A & P Exm 4 Chpt 16

The flashcards below were created by user Titika on FreezingBlue Flashcards.

  1. What is the primary job of the ANS?
    Maintain homeostasis
  2. Does the ANS usually operate with or without conscious control?
    Without, It is Subconscious control
  3. What types of tissues do the ANS motor neurons run to?
    Visceral � smooth muscle, cardiac muscle and glands.
  4. What are some of the conditions monitored by the ANS?
    Concentration of body fluids, blood pressure, heart rate, digestion progress.
  5. What are some of the responses that are mediated by the ANS?
    Sweating, salivation, heart rate increase.
  6. Where does the ANS get its afferent (sensory) info from?
    Exteroceptors, interoceptors, visceral afferents, and somatic afferents.
  7. Autonomic motor pathways: There are 2 neurons in a motor sequence in the efferent pathways of the ANS. They are the _____________ neuron and the ___________ neuron.
    Preganglionic and the ganglionic.
  8. Describe a Preganglionic neuron including where its soma is located.
    Preganglionic the cell body is inside the CNS and the axon is myelinated and exits CNS via cranial nerve. It synapses w/ganglionic neurons in the PNS
  9. Describe a Ganglionic neuron including where its soma is located.
    The cell body is outside CNS in the autonomic ganglion. The axon is non-myelinated which makes it slower but that is ok b/c it goes to the visceral effector.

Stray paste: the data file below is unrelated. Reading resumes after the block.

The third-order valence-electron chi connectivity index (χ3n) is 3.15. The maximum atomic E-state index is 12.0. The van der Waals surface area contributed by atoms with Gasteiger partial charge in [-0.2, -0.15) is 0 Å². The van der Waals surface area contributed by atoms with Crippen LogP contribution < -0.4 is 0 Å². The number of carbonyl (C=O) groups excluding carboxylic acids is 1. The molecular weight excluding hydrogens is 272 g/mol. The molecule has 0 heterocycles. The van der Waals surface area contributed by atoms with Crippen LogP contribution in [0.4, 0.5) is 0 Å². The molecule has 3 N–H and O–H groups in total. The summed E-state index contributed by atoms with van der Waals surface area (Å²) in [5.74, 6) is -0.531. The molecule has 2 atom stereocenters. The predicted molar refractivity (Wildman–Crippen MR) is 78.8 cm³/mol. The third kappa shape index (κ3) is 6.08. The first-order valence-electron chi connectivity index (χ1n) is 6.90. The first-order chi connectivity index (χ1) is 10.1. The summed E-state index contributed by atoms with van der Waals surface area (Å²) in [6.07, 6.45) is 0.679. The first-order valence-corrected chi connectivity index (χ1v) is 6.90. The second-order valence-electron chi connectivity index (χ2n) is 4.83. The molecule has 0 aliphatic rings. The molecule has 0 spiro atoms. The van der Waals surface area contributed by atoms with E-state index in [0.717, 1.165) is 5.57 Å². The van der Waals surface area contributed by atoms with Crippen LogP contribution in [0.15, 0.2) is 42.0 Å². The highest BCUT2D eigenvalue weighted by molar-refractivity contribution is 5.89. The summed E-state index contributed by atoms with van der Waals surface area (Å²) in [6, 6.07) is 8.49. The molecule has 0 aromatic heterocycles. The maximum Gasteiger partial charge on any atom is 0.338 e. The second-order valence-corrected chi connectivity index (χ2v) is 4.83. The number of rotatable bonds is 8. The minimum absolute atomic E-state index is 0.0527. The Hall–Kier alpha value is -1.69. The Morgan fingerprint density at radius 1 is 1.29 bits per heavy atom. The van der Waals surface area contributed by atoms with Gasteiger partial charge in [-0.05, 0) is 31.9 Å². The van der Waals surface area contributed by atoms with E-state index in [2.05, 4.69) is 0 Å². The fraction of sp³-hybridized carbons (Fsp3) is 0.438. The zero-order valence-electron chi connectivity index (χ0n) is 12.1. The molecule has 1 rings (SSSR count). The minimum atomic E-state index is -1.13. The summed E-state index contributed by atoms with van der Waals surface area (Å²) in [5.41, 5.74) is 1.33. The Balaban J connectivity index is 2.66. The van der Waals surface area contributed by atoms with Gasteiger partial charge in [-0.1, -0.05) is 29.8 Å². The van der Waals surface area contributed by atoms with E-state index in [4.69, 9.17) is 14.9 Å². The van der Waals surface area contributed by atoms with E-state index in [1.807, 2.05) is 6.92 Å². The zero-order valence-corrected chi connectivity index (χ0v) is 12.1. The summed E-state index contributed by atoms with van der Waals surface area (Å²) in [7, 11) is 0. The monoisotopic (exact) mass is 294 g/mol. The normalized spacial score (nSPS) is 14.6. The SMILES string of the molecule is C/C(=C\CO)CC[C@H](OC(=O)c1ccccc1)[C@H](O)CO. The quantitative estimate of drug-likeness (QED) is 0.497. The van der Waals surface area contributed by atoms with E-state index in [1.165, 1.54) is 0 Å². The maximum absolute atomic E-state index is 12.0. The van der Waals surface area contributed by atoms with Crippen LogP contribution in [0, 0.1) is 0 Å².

10. Define Autonomic Ganglia.
    A collection of visceral motor neurons outside the central nervous system.
  11. When does Sympathetic division occur?
    Fight/flight and or stress situations.
  12. Where do sympathetic neurons come off the CNS?
    The thoracic and superior lumbar segments of the spinal cord.
  13. Describe the structure and locations of the pre-ganglionic and post-ganglionic neurons in the Sympathetic division.
    Pre-ganglionic neurons are short because the ganglion is close to the CNS thus the post-ganglionic neurons are long because the visceral effectors are far from the ganglion.
  14. What does the term divergence mean and how does this influence sympathetic nerve effects?
    To have divergence means to have wide spreading effects. This influences sympathetic nerve effects by impacting many areas at one time rather than one at a time.
  15. What type of situations does the sympathetic division handle?
  16. What are some of the general effects of sympathetic activity?
    Increased heart rate, muscle tone, metabolic rate, blood pressure, breathing rate, pupil size.
  17. What type of metabolism (anabolic or catabolic) does Sympathetic activity promote?
  18. Describe the paravertebral ganglia.
    • Paravertebral ganglia is sometimes called chain ganglia. It runs lateral and parallel to the spinal cord and controls effectors in the body wall and thoracic cavity. It increases circulation to skeletal muscle, heat and brain. It releases lipids from subcutaneous fat, stimulates sweat glands and energy production and use in muscle.
  19. Describe the prevertebral ganglia.
  20. Describe the adrenal medulla.
  21. What are some structures that receive only sympathetic fibers?
    Sweat glands, arrector pilli, adiposcytes, blood vessels, adrenal glands.
  22. When does Parasympathetic division occur?
    Rest/repose and normal situations.
  23. Where do parasympathetic neurons come off the CNS?
    4 cranial nerves on the brain stem and spinal nerves S2 � S4